Last week, while our usually staunch protectors of internet freedoms, the nerds, were busy swinging their lightsabers around to the new Star Wars, Congress was able to pass yet another piece of “cybersecurity” legislation. Ostensibly, it was designed to keep Americans safe from nebulously defined hacks and outside threats, but if that were true then why sneak it on the back of a vital budget bill? The Cybersecurity Information Sharing Act, which you might have heard about in October when it passed through the Senate, has repeatedly raised a number of legitimate privacy concerns as it’s been revealed to be less of a “keep America safe” kind of act, and more of a not-so-carefully disguised attempt to make surveillance on the average American even easier.
You may recall Congress making claims that the bill was being implemented to “develop procedures to share cybersecurity threat information with private entities, non-federal government agencies, state, tribal and local governments, the public, and entities under threats.” You might even remember reassurances that the bill was strictly to disrupt external cybersecurity threats, and that as it was reconciled with an even earlier draft of the legislation, there would be limits on the purposes for which gathered information could be used.
However, in the rush to get it passed, Congress have pulled out all of the stops and gone straight to cribbing ideas that seem to come straight from an Orwell novel. The current version Congress has approved contains a number of questionable choices, chief among them, removing the previous limitation on using information gathered through CISA for surveillance. Well, how about that? If the bill wasn’t about spying on folks, why make it so easy to spy on folks? The bad news doesn’t stop there, sadly, there are several other egregious provisions contained in the bill: Any information collected can be freely passed around between government agencies, NSA included. The sharing of info is voluntary, at least, but to sweeten the pot for companies, the government is offering up liability protections for giving up the goods (a veritable open invitation to hand over everything).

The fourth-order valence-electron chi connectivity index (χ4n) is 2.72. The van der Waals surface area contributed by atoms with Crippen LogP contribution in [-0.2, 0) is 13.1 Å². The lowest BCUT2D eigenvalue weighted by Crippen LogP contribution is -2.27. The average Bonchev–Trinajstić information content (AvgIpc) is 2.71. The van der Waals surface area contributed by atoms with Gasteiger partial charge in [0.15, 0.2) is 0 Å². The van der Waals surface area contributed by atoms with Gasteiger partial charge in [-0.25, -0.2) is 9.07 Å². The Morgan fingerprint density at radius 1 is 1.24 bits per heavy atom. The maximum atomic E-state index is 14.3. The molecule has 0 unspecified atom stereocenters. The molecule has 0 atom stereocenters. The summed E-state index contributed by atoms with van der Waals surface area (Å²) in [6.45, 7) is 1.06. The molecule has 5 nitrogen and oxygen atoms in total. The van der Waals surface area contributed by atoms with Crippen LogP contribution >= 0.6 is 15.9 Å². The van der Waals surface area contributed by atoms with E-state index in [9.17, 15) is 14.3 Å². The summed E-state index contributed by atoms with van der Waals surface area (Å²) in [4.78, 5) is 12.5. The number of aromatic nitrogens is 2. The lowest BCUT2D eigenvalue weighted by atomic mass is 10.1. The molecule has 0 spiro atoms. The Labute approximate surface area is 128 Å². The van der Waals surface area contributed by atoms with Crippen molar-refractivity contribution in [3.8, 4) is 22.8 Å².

The bill was not without its opponents, however. In addition to the usual privacy groups getting up in arms, companies like Dropbox, Reddit, and Amazon all expressed displeasure with the legislation. Apple CEO Tim Cook delivered perhaps the strongest words when interviewed by Charlie Rose: “I don’t believe the tradeoff here is privacy versus national security,” he said. “We’re America, we should have both.”
Perfectly stated. Here’s to hoping the message will reign supreme among the tech world, and there will be some real pushback against a government that seems keen on overstepping its bounds. If Congress were serious about combating “cyber-threats,” perhaps the government would genuinely consider legitimate solutions, like bolstering encryption instead of trying to circumvent it to collect dirt on citizens.